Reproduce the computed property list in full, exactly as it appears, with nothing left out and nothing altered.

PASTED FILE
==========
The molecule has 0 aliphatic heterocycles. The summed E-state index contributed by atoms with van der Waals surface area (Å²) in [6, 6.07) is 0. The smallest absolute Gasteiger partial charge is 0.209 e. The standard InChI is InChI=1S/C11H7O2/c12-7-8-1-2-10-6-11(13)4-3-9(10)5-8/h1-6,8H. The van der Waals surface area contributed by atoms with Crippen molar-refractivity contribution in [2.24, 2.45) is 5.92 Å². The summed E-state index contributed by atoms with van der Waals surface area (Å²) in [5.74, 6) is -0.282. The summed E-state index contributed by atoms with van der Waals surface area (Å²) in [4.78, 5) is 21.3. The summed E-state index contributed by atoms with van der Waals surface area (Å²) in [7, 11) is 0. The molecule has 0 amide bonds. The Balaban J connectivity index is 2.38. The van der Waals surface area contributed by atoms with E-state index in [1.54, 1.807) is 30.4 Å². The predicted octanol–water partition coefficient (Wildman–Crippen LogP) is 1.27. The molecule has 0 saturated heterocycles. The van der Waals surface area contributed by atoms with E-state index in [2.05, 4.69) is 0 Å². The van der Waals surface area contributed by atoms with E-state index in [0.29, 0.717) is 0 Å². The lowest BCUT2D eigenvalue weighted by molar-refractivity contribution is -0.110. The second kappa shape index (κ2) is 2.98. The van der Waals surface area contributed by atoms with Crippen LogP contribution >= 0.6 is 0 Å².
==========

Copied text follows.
The molecule has 0 aliphatic heterocycles. The summed E-state index contributed by atoms with van der Waals surface area (Å²) in [6, 6.07) is 0. The smallest absolute Gasteiger partial charge is 0.209 e. The standard InChI is InChI=1S/C11H7O2/c12-7-8-1-2-10-6-11(13)4-3-9(10)5-8/h1-6,8H. The van der Waals surface area contributed by atoms with Crippen molar-refractivity contribution in [2.24, 2.45) is 5.92 Å². The summed E-state index contributed by atoms with van der Waals surface area (Å²) in [5.74, 6) is -0.282. The summed E-state index contributed by atoms with van der Waals surface area (Å²) in [4.78, 5) is 21.3. The summed E-state index contributed by atoms with van der Waals surface area (Å²) in [7, 11) is 0. The molecule has 0 amide bonds. The Balaban J connectivity index is 2.38. The van der Waals surface area contributed by atoms with E-state index in [1.54, 1.807) is 30.4 Å². The predicted octanol–water partition coefficient (Wildman–Crippen LogP) is 1.27. The molecule has 0 saturated heterocycles. The van der Waals surface area contributed by atoms with E-state index in [2.05, 4.69) is 0 Å². The van der Waals surface area contributed by atoms with E-state index in [0.29, 0.717) is 0 Å². The lowest BCUT2D eigenvalue weighted by molar-refractivity contribution is -0.110. The second kappa shape index (κ2) is 2.98. The van der Waals surface area contributed by atoms with Crippen LogP contribution >= 0.6 is 0 Å².